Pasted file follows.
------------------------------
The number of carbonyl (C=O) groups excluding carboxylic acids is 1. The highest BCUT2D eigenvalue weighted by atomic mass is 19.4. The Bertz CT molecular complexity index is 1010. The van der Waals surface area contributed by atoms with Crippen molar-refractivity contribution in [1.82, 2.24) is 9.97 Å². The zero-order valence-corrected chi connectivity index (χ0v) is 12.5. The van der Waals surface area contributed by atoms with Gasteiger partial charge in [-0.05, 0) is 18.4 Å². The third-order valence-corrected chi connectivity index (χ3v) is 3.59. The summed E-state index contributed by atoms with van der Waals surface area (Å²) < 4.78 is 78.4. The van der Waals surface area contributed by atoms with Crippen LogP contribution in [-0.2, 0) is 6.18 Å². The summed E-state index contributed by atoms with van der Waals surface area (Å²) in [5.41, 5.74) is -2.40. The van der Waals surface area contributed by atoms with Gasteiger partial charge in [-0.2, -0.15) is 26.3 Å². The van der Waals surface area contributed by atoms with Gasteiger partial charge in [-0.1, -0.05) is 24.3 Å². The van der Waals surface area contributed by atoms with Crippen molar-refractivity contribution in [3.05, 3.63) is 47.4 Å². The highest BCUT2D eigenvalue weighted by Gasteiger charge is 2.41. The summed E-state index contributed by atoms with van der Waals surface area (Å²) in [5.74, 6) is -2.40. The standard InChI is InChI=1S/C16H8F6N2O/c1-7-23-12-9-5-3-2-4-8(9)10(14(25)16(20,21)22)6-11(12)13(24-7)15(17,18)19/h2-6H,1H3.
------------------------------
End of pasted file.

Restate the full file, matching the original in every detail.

The number of carbonyl (C=O) groups excluding carboxylic acids is 1. The highest BCUT2D eigenvalue weighted by atomic mass is 19.4. The Bertz CT molecular complexity index is 1010. The van der Waals surface area contributed by atoms with Crippen molar-refractivity contribution in [1.82, 2.24) is 9.97 Å². The zero-order valence-corrected chi connectivity index (χ0v) is 12.5. The van der Waals surface area contributed by atoms with Gasteiger partial charge in [-0.05, 0) is 18.4 Å². The third-order valence-corrected chi connectivity index (χ3v) is 3.59. The summed E-state index contributed by atoms with van der Waals surface area (Å²) < 4.78 is 78.4. The van der Waals surface area contributed by atoms with Crippen LogP contribution in [-0.2, 0) is 6.18 Å². The summed E-state index contributed by atoms with van der Waals surface area (Å²) in [5.41, 5.74) is -2.40. The van der Waals surface area contributed by atoms with Gasteiger partial charge in [-0.2, -0.15) is 26.3 Å². The van der Waals surface area contributed by atoms with Gasteiger partial charge in [-0.1, -0.05) is 24.3 Å². The van der Waals surface area contributed by atoms with Crippen molar-refractivity contribution in [3.05, 3.63) is 47.4 Å². The highest BCUT2D eigenvalue weighted by Gasteiger charge is 2.41. The summed E-state index contributed by atoms with van der Waals surface area (Å²) in [5.74, 6) is -2.40. The standard InChI is InChI=1S/C16H8F6N2O/c1-7-23-12-9-5-3-2-4-8(9)10(14(25)16(20,21)22)6-11(12)13(24-7)15(17,18)19/h2-6H,1H3.